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From TX to DC: Nursing and Public Health Students Advocate for Environmental Health

April 15, 2015

When the opportunity arose for nursing and public health students to travel to the East Coast to learn more about the relationship between human health and the environment, one future nurse and UTSA Public Health student was inspired to apply.

Over winter break, student Ursula Solorzano joined UTHSCSA Assistant Professor Adelita G. Cantu, PhD, RN for an environmental health and nursing retreat in Virginia that culminated in a trip to Washington, DC. At the nation’s capital, Ursula along with Lisa Chang and Christine Gadbois two registered nurses, met with Massachusetts Democrat Senators Elizabeth Ann Warren and Ed Markey’s Climate Change staff along with Rhode Island’s Democrat Senator Sheldon Whitehouse and his Climate Change staff. They also visited the U.S. Environmental Protection Agency to speak with Janet McCabe, the Acting Deputy Director for the Office of Air and Radiation. These meetings, arranged with the support of the Alliance of Nurses for Healthy Environments, were intended to show nurses’ support for actions that help reduce the effects of climate change.

But what does climate change have to do with nursing and human health? Ursula is currently studying this topic in her Public Health Internship with Dr. Cantu and her nursing students at the UTHSCSA School of Nursing.

“I didn’t know fracking was that much of an issue when it comes to climate change and the health of an individual, but with 353 chemicals from 944 products identified in use for fracking, and the percentage of harm that they are capable of doing to our body reaching all the way to 75% (for skin, eye, respiratory, and GI problems) people really need to realize that they have the power to stop this from continuing to exist in their state in order to prevent their effects from continuing to exist in their lifetime,” notes Ursula Solorzano.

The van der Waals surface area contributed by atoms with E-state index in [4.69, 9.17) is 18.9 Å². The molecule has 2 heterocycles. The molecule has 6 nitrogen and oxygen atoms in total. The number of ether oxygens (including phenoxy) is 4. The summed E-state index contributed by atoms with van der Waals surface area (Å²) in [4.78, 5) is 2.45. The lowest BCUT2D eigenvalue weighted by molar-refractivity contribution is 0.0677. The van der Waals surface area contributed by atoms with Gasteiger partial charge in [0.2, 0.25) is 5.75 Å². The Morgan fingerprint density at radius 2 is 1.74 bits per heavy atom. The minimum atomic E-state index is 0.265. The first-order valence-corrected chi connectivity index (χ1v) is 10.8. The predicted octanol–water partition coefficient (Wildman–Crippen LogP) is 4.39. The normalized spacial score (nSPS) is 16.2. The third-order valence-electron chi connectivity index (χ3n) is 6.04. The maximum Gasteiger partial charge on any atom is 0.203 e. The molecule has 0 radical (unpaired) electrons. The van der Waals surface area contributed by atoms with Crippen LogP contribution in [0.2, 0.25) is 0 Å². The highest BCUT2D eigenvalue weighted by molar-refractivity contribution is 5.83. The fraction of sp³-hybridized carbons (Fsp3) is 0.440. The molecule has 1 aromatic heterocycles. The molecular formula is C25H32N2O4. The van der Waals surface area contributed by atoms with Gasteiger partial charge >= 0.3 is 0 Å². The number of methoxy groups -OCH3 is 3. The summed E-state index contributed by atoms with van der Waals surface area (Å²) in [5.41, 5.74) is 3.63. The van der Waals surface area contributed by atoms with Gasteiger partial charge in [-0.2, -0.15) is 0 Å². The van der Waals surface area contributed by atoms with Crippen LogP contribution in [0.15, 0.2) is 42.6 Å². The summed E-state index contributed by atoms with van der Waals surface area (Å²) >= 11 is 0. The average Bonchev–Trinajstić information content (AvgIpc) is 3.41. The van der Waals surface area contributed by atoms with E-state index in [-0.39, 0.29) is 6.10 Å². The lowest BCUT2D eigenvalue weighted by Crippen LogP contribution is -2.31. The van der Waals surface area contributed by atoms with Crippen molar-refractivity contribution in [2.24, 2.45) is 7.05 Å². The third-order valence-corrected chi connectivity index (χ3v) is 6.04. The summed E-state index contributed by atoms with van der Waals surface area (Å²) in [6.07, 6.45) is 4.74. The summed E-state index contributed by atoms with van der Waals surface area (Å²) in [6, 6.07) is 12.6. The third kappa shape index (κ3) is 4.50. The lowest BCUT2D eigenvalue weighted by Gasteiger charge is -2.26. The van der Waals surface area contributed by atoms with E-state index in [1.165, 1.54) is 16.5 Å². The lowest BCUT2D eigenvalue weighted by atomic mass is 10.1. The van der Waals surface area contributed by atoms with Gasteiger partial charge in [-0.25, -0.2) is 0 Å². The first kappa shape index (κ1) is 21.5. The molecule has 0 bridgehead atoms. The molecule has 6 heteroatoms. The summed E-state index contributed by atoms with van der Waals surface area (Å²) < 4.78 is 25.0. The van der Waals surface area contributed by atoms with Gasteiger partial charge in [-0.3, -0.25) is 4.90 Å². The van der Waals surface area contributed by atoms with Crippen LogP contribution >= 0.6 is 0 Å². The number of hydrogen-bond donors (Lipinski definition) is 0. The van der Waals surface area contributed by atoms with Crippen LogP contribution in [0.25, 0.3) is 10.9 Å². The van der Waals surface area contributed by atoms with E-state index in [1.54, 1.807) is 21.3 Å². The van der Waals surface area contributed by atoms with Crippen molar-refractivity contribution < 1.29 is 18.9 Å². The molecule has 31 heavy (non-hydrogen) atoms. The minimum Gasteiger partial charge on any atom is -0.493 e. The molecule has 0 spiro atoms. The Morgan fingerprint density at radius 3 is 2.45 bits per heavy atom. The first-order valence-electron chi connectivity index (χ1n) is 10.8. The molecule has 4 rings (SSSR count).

“The predicted impacts of climate change are going to affect the health of not only individuals, but also whole communities. It is very important for nurses to know about this, in order to advocate for the health of their patients,” notes Tessa Toscano, an MSN-CNL student. “It is amazing how many ways a person’s health can be negatively affected. As the earth’s atmosphere heats up due to increasing amounts of greenhouse gases, the poor air quality leads to worsening asthma, while the captured heat leads to more frequent extreme weather events, longer allergy seasons, and warmer climates that disease-carrying vectors thrive in, contributing to Lyme disease and malaria. And, all of these consequences are already being seen as global warming worsens.”